Yahoo has responded to criticism by saying it must obey local laws. On Tuesday, Mr. Yu suggested Yahoo would have cooperated with Nazi Germany.

“If Yahoo had existed in Hitler’s regime, would they have followed its rules and sent people to concentration camps to be killed?” he asked.

Mary Osako, a Yahoo spokeswoman, said Wednesday that the case of Shi Tao, a journalist arrested for forwarding a government e-mail who was sentenced to 10 years, is “distressing” to Yahoo. She claimed to be unaware of Yahoo’s involvement in other cases.

“Let us make clear we condemn any punishment of any activity that is free expression, whether in China or anywhere else in the world,” she said.

In contrast, Bob Fu, president of the China Aid Association in Midland, Texas, and a former Communist Party official until his conversion to Christianity in the mid-1990s, said American-owned companies — such as Microsoft, Wal-Mart and Starbucks — doing business in China are able to insist that each workplace include a chapel.

“All they would need is a small announcement that ‘You are welcome to express religious freedom in this company,’ ” he said. “That would be a good first step. Religious freedom isn’t a gift given by the party. It’s a God-given gift.”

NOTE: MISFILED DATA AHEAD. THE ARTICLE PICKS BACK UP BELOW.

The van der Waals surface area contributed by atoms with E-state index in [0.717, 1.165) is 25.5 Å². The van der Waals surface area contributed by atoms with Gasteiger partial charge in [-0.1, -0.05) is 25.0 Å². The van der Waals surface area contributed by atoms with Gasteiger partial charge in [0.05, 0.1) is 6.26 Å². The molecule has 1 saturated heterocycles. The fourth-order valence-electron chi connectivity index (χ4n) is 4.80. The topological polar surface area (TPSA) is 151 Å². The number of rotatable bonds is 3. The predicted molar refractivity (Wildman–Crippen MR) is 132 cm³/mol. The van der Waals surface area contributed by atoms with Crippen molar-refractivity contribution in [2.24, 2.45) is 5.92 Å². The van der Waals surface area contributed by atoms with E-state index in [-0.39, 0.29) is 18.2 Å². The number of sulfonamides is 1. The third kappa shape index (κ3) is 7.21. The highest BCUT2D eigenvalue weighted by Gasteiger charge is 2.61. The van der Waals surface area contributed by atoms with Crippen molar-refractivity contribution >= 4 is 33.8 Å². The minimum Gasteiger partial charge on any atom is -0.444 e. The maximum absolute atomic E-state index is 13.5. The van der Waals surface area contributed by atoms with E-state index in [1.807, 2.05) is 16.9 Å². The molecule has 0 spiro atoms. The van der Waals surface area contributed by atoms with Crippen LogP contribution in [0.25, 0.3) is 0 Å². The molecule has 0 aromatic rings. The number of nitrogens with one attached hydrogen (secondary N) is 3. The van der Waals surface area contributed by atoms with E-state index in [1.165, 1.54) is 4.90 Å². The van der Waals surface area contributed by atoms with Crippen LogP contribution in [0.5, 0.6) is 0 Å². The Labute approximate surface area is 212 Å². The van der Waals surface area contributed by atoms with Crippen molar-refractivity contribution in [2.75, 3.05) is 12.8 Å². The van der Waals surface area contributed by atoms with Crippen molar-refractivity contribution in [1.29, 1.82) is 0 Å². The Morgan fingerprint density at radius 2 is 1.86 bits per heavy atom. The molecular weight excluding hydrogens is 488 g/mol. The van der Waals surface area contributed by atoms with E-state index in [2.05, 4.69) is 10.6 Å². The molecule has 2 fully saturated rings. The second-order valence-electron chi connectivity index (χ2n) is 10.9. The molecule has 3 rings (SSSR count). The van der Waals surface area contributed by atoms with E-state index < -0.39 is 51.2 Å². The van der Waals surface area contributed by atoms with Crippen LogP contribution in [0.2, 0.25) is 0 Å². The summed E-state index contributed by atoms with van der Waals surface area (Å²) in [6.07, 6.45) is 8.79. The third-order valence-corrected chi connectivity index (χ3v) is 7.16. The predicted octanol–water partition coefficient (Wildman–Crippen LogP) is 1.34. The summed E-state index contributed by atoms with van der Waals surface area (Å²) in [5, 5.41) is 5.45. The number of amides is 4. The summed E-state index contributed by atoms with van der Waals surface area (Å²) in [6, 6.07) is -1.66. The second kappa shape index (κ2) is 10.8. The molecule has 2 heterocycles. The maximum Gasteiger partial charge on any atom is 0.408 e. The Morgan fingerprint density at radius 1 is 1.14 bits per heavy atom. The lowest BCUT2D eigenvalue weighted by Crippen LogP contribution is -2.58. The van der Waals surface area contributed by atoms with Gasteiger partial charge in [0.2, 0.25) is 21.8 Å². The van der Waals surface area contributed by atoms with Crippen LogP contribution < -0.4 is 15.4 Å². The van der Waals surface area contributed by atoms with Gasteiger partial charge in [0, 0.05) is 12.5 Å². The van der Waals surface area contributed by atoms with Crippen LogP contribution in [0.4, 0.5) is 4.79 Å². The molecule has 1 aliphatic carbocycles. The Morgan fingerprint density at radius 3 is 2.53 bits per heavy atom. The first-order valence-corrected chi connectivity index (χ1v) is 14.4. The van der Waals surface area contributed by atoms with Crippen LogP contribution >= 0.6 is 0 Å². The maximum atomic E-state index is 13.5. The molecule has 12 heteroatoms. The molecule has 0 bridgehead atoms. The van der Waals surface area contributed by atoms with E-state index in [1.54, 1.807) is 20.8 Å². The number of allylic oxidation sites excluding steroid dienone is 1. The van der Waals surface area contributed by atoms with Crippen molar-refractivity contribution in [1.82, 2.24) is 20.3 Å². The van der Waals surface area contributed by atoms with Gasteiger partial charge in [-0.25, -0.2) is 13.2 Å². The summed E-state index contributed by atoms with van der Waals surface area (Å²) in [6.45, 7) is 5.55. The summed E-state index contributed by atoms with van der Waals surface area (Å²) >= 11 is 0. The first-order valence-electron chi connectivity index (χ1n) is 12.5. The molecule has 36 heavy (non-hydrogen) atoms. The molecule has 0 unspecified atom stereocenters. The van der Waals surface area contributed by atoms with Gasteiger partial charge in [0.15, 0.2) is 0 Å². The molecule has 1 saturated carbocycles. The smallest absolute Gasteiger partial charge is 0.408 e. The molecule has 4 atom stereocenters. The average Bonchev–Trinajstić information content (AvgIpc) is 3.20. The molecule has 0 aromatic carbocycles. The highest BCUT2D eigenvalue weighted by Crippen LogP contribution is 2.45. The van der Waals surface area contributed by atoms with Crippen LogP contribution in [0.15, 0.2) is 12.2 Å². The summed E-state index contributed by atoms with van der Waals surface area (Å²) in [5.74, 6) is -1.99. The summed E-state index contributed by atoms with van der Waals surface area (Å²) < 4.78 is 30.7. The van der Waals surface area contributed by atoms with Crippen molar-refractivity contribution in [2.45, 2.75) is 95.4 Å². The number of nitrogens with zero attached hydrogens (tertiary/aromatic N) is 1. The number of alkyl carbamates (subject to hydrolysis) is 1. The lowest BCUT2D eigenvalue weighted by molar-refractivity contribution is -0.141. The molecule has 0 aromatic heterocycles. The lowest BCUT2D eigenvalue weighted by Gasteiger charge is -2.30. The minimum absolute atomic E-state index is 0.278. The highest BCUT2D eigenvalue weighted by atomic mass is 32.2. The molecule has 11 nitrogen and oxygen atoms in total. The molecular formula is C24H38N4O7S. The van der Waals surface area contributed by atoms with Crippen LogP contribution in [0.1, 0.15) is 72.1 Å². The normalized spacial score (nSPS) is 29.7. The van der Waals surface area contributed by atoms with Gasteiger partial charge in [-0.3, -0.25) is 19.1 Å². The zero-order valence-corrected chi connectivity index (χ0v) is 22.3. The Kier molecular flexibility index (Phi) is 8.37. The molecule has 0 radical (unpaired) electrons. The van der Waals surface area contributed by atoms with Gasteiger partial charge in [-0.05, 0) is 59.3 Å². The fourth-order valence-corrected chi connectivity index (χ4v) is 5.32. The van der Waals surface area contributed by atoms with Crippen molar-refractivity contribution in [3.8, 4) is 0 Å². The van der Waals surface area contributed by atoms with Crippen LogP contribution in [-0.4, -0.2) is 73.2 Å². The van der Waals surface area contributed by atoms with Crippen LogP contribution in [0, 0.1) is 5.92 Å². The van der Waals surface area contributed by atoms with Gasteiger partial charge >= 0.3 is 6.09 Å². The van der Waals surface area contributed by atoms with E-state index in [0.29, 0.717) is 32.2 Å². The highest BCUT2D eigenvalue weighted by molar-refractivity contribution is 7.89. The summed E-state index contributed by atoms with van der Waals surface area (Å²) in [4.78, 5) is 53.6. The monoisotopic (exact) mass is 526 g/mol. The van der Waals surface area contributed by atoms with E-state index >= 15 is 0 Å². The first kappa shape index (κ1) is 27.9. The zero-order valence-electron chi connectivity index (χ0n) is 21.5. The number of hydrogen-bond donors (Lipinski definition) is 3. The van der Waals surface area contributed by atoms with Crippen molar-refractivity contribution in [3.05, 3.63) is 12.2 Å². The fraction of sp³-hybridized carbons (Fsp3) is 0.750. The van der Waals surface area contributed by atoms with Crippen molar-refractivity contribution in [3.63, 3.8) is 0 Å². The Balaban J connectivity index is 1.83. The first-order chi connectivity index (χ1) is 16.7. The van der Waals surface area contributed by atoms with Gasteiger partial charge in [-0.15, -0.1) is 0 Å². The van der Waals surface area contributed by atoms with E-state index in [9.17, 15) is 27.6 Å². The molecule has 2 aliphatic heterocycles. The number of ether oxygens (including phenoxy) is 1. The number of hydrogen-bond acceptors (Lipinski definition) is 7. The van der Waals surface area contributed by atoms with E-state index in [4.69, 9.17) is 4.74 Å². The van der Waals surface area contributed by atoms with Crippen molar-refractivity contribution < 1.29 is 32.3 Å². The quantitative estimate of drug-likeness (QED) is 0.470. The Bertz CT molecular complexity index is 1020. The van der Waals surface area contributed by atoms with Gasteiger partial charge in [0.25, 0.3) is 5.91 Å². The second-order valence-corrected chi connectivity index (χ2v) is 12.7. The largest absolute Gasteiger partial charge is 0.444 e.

Panelists offer ideas

Several American speakers added suggestions on changing China’s attitude toward religion.

Pete Lillback, president of Westminster Theological Seminary in Philadelphia, said American Christians traveling in China can show “how Christianity has made a difference in American culture.”

Too often, he said, religion is portrayed by Chinese officials as only practiced by the ignorant and unlearned.

Others advised planning for 2008, when China is expected to grant visas to vast numbers of foreigners attending the Olympic Games, for chances to organize street demonstrations in Beijing for human rights causes.

For a longer term perspective, the conference included input by Bruce Lee, a Korean businessman and vice president of TissueGene Inc., who said South Korea used to be a military dictatorship similar to what China is now.

Increasing prosperity will allow many Chinese to think beyond mere survival and take up issues like religious freedom, he said.

“It’s when the middle class, the silent majority, says ‘enough is enough,’ things will start to fracture there,” he said. “Please look at [South] Korea and you’ll find friends there.”